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09 June 2009 @ 05:19 pm
That'll Cost Ya  
In game design, "too powerful" is a myth. The actual design should reflect "It needs to cost more." A power or effect should remain pretty true to its original design. Mind control needs to feel like mind control -- you can't take a little bit away from it and hope to elicit the same in-game effect or the same player enthusiasm. A lightning blast needs to be a levinbolt that electrocutes its target, not a wee spark that sizzles foes for a li'l bit of damage. Hyper-speed needs to be fast... no, faster than that. David Bowie's cone of frost breath weapon needs to crystallize targets caught in the blast radius.

This isn't to say that there's no place for low-powered effects. Those certainly have their place, particularly in level-based systems* that gradually step up the potency of what players can do. In these cases, the price is still important, and they still need to be relative to the effect, so it stands to reason that the costs should be commensurately lower.

One of the design philosophies that resonates with me is that all special effects should feel overpowered. As the player, I'm the coolest thing in the game, so everything taking place in the game should reward me for being there. When I do something -- particularly something that my character has as an edge, such as a superpower, special skill, or supernatural ability -- I should say "WOW!" when I use it. This engages me and empowers me. This is one of my rewards for spending time with the game. This can be a visual effect in a video game, a chance to spend a unique resource in a board game, an effect only my character type can create in a tabletop RPG, or the ability to use a special type of card in a card game.

My choice in choosing a play style contributes a lot to this. If I'm a psychic spy, my WOW! moment might be using my psychic powers to command or confuse my enemies. If I'm a wizard, it could be an icy blast that freezes my enemies, causing them damage and immobilizing them. A fighter type can stun an opponent with a rabbit punch or disembowel him with a dagger.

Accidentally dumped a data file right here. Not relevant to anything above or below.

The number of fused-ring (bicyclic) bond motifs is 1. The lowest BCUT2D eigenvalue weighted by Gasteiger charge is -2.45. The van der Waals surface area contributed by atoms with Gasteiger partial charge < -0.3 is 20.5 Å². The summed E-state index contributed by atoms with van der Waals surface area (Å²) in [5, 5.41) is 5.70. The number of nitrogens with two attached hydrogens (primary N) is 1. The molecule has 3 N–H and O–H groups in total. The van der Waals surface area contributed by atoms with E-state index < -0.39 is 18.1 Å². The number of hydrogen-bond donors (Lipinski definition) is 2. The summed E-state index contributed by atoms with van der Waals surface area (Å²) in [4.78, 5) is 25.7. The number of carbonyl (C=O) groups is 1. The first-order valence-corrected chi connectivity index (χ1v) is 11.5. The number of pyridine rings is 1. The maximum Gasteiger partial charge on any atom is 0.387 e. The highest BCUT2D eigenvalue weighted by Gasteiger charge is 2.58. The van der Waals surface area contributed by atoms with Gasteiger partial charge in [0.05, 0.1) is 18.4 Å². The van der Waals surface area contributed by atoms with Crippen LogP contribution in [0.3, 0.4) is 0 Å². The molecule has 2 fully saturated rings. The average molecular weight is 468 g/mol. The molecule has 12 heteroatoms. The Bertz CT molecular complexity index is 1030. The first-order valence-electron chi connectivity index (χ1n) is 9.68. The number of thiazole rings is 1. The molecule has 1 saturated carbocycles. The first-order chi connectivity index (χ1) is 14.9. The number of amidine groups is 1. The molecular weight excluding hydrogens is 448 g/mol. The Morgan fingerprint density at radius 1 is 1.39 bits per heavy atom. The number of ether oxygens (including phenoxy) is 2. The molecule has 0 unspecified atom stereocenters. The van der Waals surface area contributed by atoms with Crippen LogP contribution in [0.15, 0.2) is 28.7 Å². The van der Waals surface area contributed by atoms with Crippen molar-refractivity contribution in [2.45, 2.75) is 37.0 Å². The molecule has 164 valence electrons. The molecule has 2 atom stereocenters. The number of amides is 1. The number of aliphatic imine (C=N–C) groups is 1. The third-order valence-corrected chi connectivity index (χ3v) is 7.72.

The fact that it feels overpowered doesn't mean it should be overpowered, though, and that's where the cost to create effects comes in. A particle effect and some audio feedback in a video game can provide that overpowered-feeling WOW! for even an average effect. Rockets and missiles in EVE, for example, land with a resounding explosion that feels very satisfying. They don't do inordinate amounts of damage, but they feel exciting when they hit. Every character class in D&D 4e has nifty "at-will" powers that feel unique and exciting, even though they really amount to little more than a basic attack with a minor bell or whistle attached. The Disciplines in Vampire make the Kindred a cut above mortals, and since there are way more mortals in the world than there are vampires, Disciplines are both rare and empowering. The prices to invoke all of these effects, whether it's ISK-per-missile, blood points, or frequency, keeps everyone important -- players -- on the same playing field.

That's the challenge -- creating the feeling of awesome while still preserving the integrity of play through managing the cost of effects in resources.

* (Now, one of the perils of level-based systems is that the mathematical challenge increases in sync with the ability of the character, so that things often don't really become more difficult, the numbers behind them simply become greater. In many of these cases, the character's frequency of success remains about the same -- he's trying to reach a higher threshold, but his bonus modifiers to get there are higher.)

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Current Music: Sopor Aeternus, "The Hourglass"
Guytundra_no_caps on June 9th, 2009 10:20 pm (UTC)
Wow, this was really great, "If it's powerful, then it's not 'too powerful', it should just cost appropriately high!"

Great way to put it.
Ramikramik on June 10th, 2009 07:32 am (UTC)
This is a really, really smart retort to the kind of nerfing that seems to think of 'awesome' as a flaw.
eksleebrisseksleebriss on June 10th, 2009 11:22 pm (UTC)
Love hearing you ruminate, guy.
wordwillwordwill on June 11th, 2009 10:18 pm (UTC)
Well said. Powers design is always a cost-benefit analysis, though I think some designers think of the costs and benefits to the system/product/math when they should be thinking about the players. There are lots of little lessons to be learned from years of putting this into practice, though, too.

For one, level-based systems can benefit or suffer from powers that gain their awesomeness by doing low-level things cheaper. It's tricky to balance players who say, "You think that's awesome, wait until tenth level!" with those who say, "It's okay, but it's basically shit until you get to tenth level." You've got to catch the power curve just right with each power for the next one to show up before the old is stale.

The other thing is managing cost to expectations. At the tabletop, empowering the GM to operate the power-valve in a way that doesn't feel like fudging can be important. In an MMO, giving the player some choice over pacing versus cooldowns/resets is often important. (Though that pacing in an MMO is often an issue of level design interacting with power design, rather than either alone.)